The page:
2.1 Cartesian product of sets

2.2 Relations

2.3 Types of relations

2.4 Some results on relations

2.5 Composition of relations

2.1 Cartesian product of sets

Cartesian product is an operation on sets.

Ordered pair: An Ordered pair consists of two objects or elements in a given

**fixed order.**

Cartesian product: Let A and B be any two non empty sets. The set of all ordered pairs (a,b) such that a ЄA and b ЄB is called the Cartesian product of the sets A and B and is denoted by A×B

Theorems

Theorem 1; For any three sets

(i) A×(B U C) = (A×B) U (A×C)

(ii) A×(B∩C) = (A×B) ∩(A×C)

Theorem 2: For any three sets

A×(B – C) = (A×B) – (A×C)

Theorem 3: If and A and B are any two non-empty sets, then

A×B = B×A => A = B

Theorem 4: If A is a subset of B, A×A is a sub set of (A×B) ∩(B×A)

2.2 Relation

Let A and B be two sets. Then a relation R from A to B is a subset of A×B.

R is a relation from A to B => R is a subset of A×B.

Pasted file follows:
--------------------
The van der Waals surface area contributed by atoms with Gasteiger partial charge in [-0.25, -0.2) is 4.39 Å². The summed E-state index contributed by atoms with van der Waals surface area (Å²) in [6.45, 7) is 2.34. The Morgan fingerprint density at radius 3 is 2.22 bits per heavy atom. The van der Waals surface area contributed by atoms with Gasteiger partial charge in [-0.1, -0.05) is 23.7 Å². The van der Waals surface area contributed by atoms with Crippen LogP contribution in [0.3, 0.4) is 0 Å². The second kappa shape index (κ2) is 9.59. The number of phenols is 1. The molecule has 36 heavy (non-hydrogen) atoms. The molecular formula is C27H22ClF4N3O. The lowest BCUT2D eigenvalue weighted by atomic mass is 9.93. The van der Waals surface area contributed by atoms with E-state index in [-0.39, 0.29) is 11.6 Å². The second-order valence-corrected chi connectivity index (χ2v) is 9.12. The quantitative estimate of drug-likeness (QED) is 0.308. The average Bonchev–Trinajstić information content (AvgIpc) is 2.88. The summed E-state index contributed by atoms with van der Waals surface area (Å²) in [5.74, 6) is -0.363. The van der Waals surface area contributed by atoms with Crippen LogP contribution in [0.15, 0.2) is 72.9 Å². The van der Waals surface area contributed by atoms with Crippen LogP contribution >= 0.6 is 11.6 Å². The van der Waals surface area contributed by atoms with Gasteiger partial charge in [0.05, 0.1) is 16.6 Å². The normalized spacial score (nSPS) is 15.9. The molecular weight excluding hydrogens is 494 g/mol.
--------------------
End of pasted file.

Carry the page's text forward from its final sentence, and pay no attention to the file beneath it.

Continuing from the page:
Total number of relations: If A and B are two non empty sets with m and n elements respectively, A×B consists of mn ordered pairs.

Since each subset defines a relation from A to B, so total number of relations from A to B is 2

^{mn}.

2.3 Types of relations

Void relation

Universal relation

Identity relation

Reflexive relation

Symmetric relation

Transitive relation

Antisymmetric relation

Equivalence relation

Cartesian Products of Sets and Relations - Part 2

2.4 Some more properties and results on relations

1. If R and S are two equivalence relations on a set A, then R∩S is also an equivalence relation on A.

2. The union of two equivalence relations on a set is not necessarily an equivalence relation on the set.

3. If R is an equivalence relation on a set A, the R

^{-1}is also an equivalence relation on A.

2.5 Composition of Relations

When r and S are two relations from set A to B and B to C respectively, we can define a relation SoR from A to C such that

(a.c) Є SoR imples for all b Є B subject to the relations (a,b) ЄR and (b.c) ЄS.

SoR is called the composition of R and S.

Properties of SoR

In general RoS is not equal to SoR.

(SoR)

^{-}= R

^{-}oS

^{-}

## No comments:

Post a Comment